Traditional Sellers Report Declining Share of Sales

Posted on 5/21/2008 by Jim Pickerell | Printable Version | Comments (2)

RM and traditional RF sellers are only addressing 10% to 15% of the total market for stock images. Some readers asked how I arrived at that number.

First, this is the percent of images licensed, not revenue. That 10% to 15% of images used represents about 90% of current revenue. The other 85% of images used is responsible for only 8% to 10% of revenue. However, there are strong indications the revenue relationships are about to change dramatically - and not in favor of RM and traditional RF sellers.

Sellers need to pay more attention to the number of potential customers and the various types of new uses that didn't exist five to 10 years ago, and less on how to get higher dollars for each individual sale.

Public numbers of Getty Images are important factors in arriving at the above conclusions. Last year, Getty licensed just under 500,000 Commercial RM images and about 1 million RF. (These numbers were achieved by dividing average price-per-image-licensed into total revenue.)I believe Getty's single image sales represent about 50% of total single images licensed worldwide, not counting subscription and wire services sales, particularly since their numbers include licenses made of image partner images. Thus, sales worldwide would be about 1M commercial images and 2M traditional RF.

Editorial images licensed are harder to determine.

Many editorial images are licensed through subscriptions. An accurate number for the total subscription images downloaded or actually used doesn't exist. Thus, I determined to leave subscription revenue out of my calculations and focus on single image sales. Subscription revenue would include AP, Reuters, much of Getty's editorial revenue, Jupiter's $29 million in 2007, Shutterstock and other smaller subscription sellers. I estimate total 2007 editorial subscription sales at $300 million, most of that editorial wire service sales.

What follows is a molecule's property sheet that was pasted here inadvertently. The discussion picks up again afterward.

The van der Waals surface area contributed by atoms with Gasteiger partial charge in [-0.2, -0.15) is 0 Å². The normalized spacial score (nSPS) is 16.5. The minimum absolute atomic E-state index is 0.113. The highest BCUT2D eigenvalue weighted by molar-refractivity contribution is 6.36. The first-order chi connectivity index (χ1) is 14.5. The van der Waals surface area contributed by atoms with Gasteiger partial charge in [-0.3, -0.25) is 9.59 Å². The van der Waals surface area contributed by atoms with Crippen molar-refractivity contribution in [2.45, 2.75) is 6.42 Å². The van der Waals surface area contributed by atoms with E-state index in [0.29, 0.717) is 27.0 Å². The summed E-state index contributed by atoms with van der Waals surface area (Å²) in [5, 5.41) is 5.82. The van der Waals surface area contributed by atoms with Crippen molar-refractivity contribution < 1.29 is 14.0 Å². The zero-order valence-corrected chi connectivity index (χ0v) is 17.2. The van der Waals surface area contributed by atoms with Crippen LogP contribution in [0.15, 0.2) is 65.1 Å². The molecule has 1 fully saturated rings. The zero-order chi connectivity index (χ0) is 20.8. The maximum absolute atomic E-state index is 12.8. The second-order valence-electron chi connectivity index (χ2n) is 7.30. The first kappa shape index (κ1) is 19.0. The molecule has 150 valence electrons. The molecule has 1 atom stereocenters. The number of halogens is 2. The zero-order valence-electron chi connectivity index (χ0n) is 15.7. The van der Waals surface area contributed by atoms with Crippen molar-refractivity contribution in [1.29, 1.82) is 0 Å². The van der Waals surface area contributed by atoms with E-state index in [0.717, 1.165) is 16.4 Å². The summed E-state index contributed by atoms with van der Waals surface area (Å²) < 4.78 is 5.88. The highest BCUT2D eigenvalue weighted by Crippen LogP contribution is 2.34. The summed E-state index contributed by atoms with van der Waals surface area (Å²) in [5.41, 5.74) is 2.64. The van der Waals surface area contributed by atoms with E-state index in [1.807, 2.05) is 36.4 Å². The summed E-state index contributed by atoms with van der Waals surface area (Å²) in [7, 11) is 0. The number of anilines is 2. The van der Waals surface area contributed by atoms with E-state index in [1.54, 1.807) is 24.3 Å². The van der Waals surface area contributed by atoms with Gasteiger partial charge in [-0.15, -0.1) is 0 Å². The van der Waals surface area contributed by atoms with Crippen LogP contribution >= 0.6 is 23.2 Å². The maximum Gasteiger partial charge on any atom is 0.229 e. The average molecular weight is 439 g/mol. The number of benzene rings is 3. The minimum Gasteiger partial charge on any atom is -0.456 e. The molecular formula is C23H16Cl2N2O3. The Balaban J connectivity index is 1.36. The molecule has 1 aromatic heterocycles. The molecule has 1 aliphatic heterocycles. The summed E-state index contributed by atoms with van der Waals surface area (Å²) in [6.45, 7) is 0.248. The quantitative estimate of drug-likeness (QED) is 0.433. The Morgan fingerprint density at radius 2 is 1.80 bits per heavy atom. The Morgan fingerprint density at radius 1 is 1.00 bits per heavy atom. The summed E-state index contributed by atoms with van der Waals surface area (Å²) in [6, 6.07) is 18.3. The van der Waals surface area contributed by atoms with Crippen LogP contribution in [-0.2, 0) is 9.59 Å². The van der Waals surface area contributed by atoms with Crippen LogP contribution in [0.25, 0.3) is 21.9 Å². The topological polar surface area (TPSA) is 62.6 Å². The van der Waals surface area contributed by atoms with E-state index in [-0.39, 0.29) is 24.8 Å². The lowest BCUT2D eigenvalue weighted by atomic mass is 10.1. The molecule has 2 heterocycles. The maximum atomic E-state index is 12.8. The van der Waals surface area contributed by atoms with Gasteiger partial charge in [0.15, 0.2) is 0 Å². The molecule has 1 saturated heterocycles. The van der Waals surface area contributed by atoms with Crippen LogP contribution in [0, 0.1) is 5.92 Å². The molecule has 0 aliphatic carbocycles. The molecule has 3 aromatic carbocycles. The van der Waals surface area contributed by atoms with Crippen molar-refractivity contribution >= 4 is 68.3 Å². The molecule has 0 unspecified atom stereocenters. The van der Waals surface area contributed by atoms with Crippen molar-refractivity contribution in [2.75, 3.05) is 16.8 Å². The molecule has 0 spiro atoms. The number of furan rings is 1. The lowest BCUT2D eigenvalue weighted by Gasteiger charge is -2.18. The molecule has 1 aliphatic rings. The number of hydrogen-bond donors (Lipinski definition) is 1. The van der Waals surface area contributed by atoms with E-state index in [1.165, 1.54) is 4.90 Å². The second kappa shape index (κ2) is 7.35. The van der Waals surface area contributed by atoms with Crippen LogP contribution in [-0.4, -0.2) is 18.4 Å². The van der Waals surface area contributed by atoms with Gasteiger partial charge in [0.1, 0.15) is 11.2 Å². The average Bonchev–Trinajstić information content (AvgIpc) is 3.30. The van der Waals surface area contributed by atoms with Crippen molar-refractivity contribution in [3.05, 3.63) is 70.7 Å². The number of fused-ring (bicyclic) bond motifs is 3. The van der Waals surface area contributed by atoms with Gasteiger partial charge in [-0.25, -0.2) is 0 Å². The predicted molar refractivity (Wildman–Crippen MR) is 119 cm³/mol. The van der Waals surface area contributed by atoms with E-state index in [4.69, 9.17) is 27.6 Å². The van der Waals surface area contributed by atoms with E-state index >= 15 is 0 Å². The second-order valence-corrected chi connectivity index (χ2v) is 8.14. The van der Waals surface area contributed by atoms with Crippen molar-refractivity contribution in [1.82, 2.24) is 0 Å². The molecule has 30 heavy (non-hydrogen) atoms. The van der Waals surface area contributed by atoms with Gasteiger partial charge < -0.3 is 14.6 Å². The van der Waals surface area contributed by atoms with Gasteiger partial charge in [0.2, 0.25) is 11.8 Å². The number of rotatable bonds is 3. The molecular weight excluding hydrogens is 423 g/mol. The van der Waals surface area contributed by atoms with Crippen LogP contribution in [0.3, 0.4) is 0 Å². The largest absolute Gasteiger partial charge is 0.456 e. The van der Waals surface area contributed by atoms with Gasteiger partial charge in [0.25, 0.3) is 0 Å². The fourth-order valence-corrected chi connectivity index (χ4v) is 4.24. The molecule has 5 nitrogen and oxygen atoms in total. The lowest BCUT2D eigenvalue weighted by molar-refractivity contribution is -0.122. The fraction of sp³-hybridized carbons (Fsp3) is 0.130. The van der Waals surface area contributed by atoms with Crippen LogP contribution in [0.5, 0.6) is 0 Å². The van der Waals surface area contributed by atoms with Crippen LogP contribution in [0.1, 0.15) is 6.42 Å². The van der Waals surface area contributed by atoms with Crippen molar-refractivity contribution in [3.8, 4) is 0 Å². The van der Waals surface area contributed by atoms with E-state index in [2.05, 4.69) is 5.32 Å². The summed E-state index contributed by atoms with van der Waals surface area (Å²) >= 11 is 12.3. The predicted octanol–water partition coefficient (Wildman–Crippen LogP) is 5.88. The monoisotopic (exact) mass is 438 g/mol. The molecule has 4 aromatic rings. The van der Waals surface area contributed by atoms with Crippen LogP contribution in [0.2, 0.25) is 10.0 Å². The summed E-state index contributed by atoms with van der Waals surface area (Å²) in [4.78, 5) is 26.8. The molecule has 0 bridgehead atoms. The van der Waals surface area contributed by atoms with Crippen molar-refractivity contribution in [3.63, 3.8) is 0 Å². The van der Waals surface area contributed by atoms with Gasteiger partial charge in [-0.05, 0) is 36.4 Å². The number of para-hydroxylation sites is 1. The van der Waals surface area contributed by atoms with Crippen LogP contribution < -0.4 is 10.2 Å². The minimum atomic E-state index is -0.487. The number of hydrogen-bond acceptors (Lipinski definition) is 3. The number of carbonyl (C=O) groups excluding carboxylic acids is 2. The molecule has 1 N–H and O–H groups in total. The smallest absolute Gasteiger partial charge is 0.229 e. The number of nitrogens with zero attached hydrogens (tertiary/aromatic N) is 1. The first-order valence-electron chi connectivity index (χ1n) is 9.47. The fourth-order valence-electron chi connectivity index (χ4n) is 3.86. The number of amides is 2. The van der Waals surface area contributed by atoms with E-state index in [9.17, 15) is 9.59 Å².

That leaves about $400 million generated from single-images editorial sales. I'm guessing that the average price for one of these licenses is $125. If that number is high, more editorial images are being licensed. In arriving at this number, I've taken into account that Alamy's average editorial license for the last four quarters was between $126 and $133, and it licensed over 100,000 editorial uses. Thus, 3.2 million editorial images were licensed not counting subscriptions.

2007 Estimates  



RM - Commercial


1 mil

RM - Editorial


3.2 mil

Aver price $125




1 mil

2 mil

Micro - iStock

17.55 mil


Micro - Industry


35 mil

For microstock, the publicly available numbers from iStock are useful. In 2007, the company had 17.55 million downloads and gross revenue of $72 million.

I estimate iStock had only about half the worldwide microstock sales; the total for all the other brands combined equaling iStock's. Shutterstock pays photographers based on downloads, and photographers report that Shutterstock downloads are not far from the numbers at iStock, although revenue is lower because Shutterstock pays less. Based on this logic, I conclude there were approximately 35 million microstock downloads in 2007. After totaling the industry category numbers in the chart above, I get 41.5 million total images licensed, 35 million or 84% of which were microstock.

In addition, the number of microstock images downloaded is going up significantly, while images licensed at traditional prices are declining. (Consider the Goldman Sachs projections.) That pushes microstock toward 90% of total units licensed. It probably won't be long before the percentage goes even higher.

How Low Can Traditional Sales Go?